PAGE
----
July 9, 2020
Let's Remember Hope...
When we think of Dr. King most of us remember his “I Have a Dream” speech delivered to those gathered around the Lincoln Memorial in Washington D.C. in 1963. There have been few memorable speeches made before or since then. The words of Dr. King will linger on for many more years to come. He dreamed of a day when racial justice and equality would come true. Of course, with all the recent tragic events happening in our country his dream has yet to be completely fulfilled.
- Some of you are too young to understand what certain Americans had to endure
- Some of you never saw the separate drinking fountains for whites and blacks or colored balconies in movie theatres
- Some of you are too young to understand how a tired seamstress, named Rosa Parks, could be thrown in jail and fined simply because she refused to give up her seat on an Alabama bus so a white man could sit down
And that list could go on and on.
Our history in America isn’t often ‘pretty or just’ especially when Americans can’t eat at certain lunch counters – when Americans can’t register in motels or use particular bathrooms or when Americans can’t buy or rent a home wherever they choose or when Americans can’t attend certain schools all because of the color of their skin.
I’m a white woman from Chicago. I was only 7 years old when Dr. King gave his speech. I did not really hear or learn about his famous speech until I was in High School which was long after Dr. King had been murdered and I did not experience any of these things that happened. Even though I didn’t experience firsthand the racial prejudice and hatred that many African Americans experienced and although my body never felt the pressure of a fire hose or felt the bite of a German Shepherd’s teeth or the sting and pain of a policeman’s Billy club – I stand here with hope because of courageous men and women like Dr. King who have a dream of hope for America.
I don’t write this today with the intent of giving you a litany of events for the civil rights movement back in the 60’s and it’s not my intent to remind you over and over again about America’s dark past – the blood stain of history records America’s guilt and pain.
But I will tell you that Dr. King risked his life to combat social injustice and to enhance the welfare of others. Pieces of his dream have become a reality but truth be told, the 21st century continues to be a challenging time. We still see the hatred, prejudice, racism, and inequality. This century is also challenging because millions of people still live in poverty in a country of great wealth, education opportunities are still not equal and accessible for many Americans.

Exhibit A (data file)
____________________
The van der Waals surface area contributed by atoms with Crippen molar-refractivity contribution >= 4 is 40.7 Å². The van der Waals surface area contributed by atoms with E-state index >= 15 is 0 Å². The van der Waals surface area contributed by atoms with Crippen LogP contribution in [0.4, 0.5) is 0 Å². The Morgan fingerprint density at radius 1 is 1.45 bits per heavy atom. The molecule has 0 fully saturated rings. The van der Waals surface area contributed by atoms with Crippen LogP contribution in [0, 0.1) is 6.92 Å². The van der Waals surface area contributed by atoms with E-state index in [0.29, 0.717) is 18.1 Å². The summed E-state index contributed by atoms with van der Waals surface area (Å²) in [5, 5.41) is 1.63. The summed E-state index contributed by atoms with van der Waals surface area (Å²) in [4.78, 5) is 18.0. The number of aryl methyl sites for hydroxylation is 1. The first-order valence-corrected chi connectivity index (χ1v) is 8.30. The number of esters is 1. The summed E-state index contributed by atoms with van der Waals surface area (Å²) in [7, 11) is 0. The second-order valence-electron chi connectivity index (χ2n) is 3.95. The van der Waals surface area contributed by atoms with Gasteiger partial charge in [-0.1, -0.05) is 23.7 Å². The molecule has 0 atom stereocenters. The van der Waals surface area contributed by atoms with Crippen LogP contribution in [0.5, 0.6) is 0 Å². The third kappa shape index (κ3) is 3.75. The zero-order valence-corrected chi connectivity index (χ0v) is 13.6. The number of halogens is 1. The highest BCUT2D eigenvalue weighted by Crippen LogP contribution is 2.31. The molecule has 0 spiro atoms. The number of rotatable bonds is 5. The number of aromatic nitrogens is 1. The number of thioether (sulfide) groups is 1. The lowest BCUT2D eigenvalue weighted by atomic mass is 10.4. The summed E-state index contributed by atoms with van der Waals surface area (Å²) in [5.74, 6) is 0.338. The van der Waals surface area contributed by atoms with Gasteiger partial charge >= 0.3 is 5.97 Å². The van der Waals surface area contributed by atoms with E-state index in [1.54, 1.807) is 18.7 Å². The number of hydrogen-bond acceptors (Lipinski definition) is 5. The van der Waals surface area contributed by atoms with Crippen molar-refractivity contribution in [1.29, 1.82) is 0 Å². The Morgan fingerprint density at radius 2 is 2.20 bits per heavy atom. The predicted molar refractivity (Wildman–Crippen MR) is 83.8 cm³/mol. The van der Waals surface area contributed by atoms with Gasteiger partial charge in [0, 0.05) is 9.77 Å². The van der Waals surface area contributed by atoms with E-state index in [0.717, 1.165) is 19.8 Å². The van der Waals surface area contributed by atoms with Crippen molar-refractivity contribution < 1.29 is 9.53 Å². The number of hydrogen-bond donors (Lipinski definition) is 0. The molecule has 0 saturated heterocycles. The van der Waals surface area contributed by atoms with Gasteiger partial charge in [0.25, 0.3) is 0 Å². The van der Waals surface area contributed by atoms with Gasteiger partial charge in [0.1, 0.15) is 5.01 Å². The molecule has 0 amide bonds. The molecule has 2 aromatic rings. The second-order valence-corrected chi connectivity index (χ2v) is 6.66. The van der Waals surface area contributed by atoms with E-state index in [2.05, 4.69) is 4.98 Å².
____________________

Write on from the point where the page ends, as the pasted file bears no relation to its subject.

Millions of people don’t have adequate health care and many are still mistreated, physically assaulted and denied opportunities based on their race and religion.
Dr. King once said, “The ultimate measure of a man is not where he stands in moments of comfort and convenience but where he stands at times of great challenge and controversy. The true neighbor will risk his position, his prestige and even his life for the welfare of others.”
The dream of hope for America was not just Dr. King’s but it’s also for each of us. It will take the efforts of countless everyday people like you and me and many others whose name we’ll never know who decide that they can’t sit around idle and allow the cup of injustice, suffering, hatred, cruelty and pain to spill over any longer. We can make this country a better place by helping to make a difference one small win at a time.
- We can help by changing our hearts – to see people as our brothers and sisters
- We can help by changing the way we view things – not through the lens of racism or hatred but through the lens of love and grace
- We can help if we are willing to stop raising our fist and extend to our fellow brothers and sisters the handshake of brotherly and sisterly love
- We can help make a difference in our community by agreeing to help someone – let’s remember the widow and the orphan, the hungry, those in prison – let’s speak out against injustice when we see it or experience it ourselves
Dr. Martin Luther King, Jr. wanted the best for this country. A country united in unity, love, care and compassion for one another. He challenged our thinking, our traditions and way of life and offered us the dream of HOPE! Dreamers may die but the dreams live on and Dr. King’s dream still lives on.
In the words of hope he said,
I have a dream today…
I have a dream that one day every valley shall be exalted, every hill and mountain shall be made low, the rough places will be made plain, and the crooked places will be made straight, and the glory of the Lord shall be revealed and all flesh shall see it together.
This is our hope. This is the faith that I will go back to the south with. With this faith we will be able to hew out the mountain of despair a stone of hope. With this faith we will be able to transform the jangling discords of our nation into a beautiful symphony of brotherhood.
With this faith we will be able to work together. To pray together, to struggle together, to go to jail together, to stand for freedom together, knowing that we will be free one day.
This will be the day when all of God’s children will be able to sing with new meaning, “My country tis of thee, sweet land of liberty, of thee I sing, land where my fathers died, land of the Pilgrim’s pride, from every mountainside, let freedom ring.”
Let’s grab hope and faith and be a dreamer like Dr. King. We can make a difference together.